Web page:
A great book for the armchair traveller with a metaphysical bent. It's a collection of seven novellas detailing the adventures of one Maqroll, easy-going adventurer and hard luck guy, as he gets into one ill-fated enterprise after another. The stories roam all over the globe, and are adorned with a surplus of naturalistic detail, but the whole book is coated with a fantastical mist. It reminded me of R. L. Stevenson (for its proferred joys of pure and effortless storytelling) with a touch of Bor ...more
I read and reread this book many times. Mostly I now open it at random and let Alvaro Mutis’ prose carry me to magical places. But Mutis writing, as beautiful and effortless as it is, pales on the strength of the character he created. Maqroll is an anti-hero always in the margins of society, always traveling from port to port, meeting people in an underworld of brothels and bars. Maqroll’s quest is never defined, and never attainable. He is a voyager from another realm, someone lost in a dream. ...more
Throughout the seven novellas contained in this hefty tome, Mutis guides us through the trials and tribulations of Maqroll, one of the most enchanting and enigmatic literary characters I've ever encountered. An incorrigible vagabond, Maqroll thrives on tramp steamers cris-crossing the seven seas trafficking cargo of questionable legality, drifting up anonymous South American rivers in search of elusive riches, and operating brothels in port towns, among other things. Mutis endows Maqroll with wo ...more
May 03, 2012 S.B. rated it 5 of 5 stars  ·  review of another edition
Recommended to S.B. by: The Biblioklept
To be shelved among 'Very Important Books That Changed My Life.' Not because I'm hopping on the next ship to Mallorca, but just for Maqroll the Gaviero and his misfortunes. I can't imagine ever forgetting Maqroll. I know why Mutis started referring to him as a real person. It makes sense now and it's starting to make me feel a little nutso.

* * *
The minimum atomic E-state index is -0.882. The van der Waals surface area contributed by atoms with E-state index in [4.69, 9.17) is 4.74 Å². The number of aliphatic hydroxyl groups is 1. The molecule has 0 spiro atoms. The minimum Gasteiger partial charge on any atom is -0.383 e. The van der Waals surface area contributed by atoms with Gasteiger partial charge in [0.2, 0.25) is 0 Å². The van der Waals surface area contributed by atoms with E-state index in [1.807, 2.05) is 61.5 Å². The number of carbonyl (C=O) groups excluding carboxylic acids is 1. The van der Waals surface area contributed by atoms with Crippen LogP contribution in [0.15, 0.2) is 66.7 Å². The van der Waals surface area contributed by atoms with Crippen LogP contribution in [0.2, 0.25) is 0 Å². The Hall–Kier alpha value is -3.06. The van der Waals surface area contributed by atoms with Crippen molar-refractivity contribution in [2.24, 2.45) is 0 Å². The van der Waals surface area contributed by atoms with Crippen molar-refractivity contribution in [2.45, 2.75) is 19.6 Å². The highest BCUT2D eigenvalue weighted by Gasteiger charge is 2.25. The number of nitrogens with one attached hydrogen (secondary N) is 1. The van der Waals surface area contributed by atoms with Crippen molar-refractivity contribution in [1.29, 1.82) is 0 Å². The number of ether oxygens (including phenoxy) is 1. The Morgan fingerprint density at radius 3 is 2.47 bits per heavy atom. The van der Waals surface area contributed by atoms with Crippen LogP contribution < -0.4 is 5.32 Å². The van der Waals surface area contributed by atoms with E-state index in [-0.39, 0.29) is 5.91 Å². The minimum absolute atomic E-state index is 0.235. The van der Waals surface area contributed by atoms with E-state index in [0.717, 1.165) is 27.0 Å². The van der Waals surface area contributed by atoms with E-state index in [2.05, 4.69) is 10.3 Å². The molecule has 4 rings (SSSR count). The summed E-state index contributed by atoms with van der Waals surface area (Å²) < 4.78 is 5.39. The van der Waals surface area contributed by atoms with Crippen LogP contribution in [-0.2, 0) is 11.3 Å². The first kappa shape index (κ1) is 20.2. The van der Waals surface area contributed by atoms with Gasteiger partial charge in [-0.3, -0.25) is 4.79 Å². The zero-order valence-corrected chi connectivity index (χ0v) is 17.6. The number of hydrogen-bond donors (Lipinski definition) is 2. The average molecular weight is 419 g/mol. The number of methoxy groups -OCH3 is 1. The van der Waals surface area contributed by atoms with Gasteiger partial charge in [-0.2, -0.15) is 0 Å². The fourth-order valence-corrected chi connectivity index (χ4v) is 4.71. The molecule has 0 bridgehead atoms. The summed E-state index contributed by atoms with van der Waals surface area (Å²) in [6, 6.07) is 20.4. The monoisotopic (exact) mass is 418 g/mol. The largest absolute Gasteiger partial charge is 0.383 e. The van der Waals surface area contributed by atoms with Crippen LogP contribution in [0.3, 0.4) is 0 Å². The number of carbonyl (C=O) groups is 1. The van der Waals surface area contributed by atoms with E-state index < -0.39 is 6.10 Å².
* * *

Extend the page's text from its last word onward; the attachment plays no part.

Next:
Well, probably one of my favorite books to come out of Latin America.
What's wrong with me? This book has a Stalinist rating on this site, but still I didn't like it. Also, I think I kind of had high expectations from a NYRB book. In other reviews I read that "The Snow of the Admiral" is the best story in the book, but I didn't even like that one, so I decided to stop reading the book there.

"The Adventures and Misadventures of Maqroll" is obviously well written, but the story isn't captivating. As a matter of fact, it just consists out of small, random and meaning
M. Milner
Maqroll travels with a shady Cypriot passport, takes odd jobs at sea and travels with almost nothing but the clothes on his back and a hardcover book or two. He’s known throughout the world, but his full name never gets mentioned. He’s just Maqroll or The Gaverio: the lookout.

Throughout this book he gets involved in arm smuggling, gold mines, a brothel and sawmills, often barely escaping with his life. Yet the stories are never as action-driven as you’d think: Maqroll drifts along, like a boat
I want to learn more and more to see as beautiful what is necessary in things; then I shall be one of those who make things beautiful. Amor fati: let that be my love henceforth! I do not want to wage war against what is ugly. I do not want to accuse; I do not even want to accuse those who accuse. Looking away shall be my only negation. And all in all and on the whole: some day I wish to be only a Yes-sayer. Nietzsche